A strong banking sector will help companies and households cope with the crisis
The Financial Stability Review from Eesti Pank finds that the large capital buffers and good profitability of the banking sector will allow it to cope with the loan losses that may build up during the crisis and have money available to lend to businesses and households.
“The banking sector entered the crisis in a strong position and during the crisis it has granted payment holidays and continued to lend. The actual impact of the crisis may hit the banks over the next 6-12 months, but their financial position is strong. If the coronavirus crisis should worsen, the banks will have the capacity to continue providing payment holidays if needed”, said Governor of Eesti Pank Madis Müller.
Rapid growth in deposits and liquidity loans received from the central bank have given the banks their largest stock of liquid assets of recent years. The level of overdue loans has so far been low, but experience from earlier crises has shown that problems with loan repayments start to appear over 6-12 months. In the negative scenario of the economic forecast released by Eesti Pank in September, the share of loans at the banks that are overdue could rise from its current 0.6% to 5%. Difficulties with loan repayments have so far been avoided because the average financial position of companies and households is good, the banks have granted payment holidays, and the state provided wage support to businesses.
The Eesti Pank Financial Stability Review finds that the risks to the functioning of the financial sector next year are large though. The coronavirus crisis has hit hardest at companies providing accommodation, food, tourism, passenger transport and leisure services, but these sectors provide only a small part of the loan portfolio of the banks. Were the crisis to deepen though, problems could reach the real estate and manufacturing sectors, and in that case the banks could face large loan losses. The strong capitalisation and profitability of the banking sector will allow it to cope with loan losses though.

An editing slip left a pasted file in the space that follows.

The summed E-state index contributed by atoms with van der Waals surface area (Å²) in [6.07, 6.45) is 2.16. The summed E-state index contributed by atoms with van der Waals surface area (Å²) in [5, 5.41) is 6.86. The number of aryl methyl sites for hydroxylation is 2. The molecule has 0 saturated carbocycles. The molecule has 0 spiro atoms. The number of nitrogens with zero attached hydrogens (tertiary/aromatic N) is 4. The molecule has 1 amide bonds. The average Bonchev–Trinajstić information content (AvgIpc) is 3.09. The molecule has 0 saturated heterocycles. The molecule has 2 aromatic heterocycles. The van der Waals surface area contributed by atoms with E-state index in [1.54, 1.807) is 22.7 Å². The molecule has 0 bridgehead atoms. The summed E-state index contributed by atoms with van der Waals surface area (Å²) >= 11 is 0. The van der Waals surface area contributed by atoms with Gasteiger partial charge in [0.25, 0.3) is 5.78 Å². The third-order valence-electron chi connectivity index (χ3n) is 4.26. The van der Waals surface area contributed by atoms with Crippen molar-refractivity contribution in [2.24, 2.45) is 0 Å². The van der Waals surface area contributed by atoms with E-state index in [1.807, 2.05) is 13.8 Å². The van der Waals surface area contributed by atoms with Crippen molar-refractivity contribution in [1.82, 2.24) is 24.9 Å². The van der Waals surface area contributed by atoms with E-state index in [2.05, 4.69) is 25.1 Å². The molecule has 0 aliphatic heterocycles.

The ability of households to make their loan payments depends largely on how much unemployment increases by. The sectors that have been affected most by the crisis are labour intensive, and around one quarter of all those in employment work in those sectors. It is unlikely though that the banks will face large-scale loan losses, as housing loans are well secured and the declining economy has not caused a steep fall in prices in the housing market.
Eesti Pank decided proactively in spring to lower from 1% to 0% the Systemic Risk Buffer requirement that applies to the banks, so that they would be able to use that buffer to cover loan losses and issue new loans.
Alongside the risks caused by the crisis, the risks to the Estonian financial sector that come from climate change and stricter climate policy have become important for analysing longer term financial stability. The economic sectors that are most vulnerable to the risks from climate change account for 15% of the loan portfolio of the banks and 9% of the investment portfolio of the insurance sector. Eesti Pank will in future continue to map and analyse the risks to the financial sector from climate change.
Comparison of possible loan losses and the capital buffers of the banking sector
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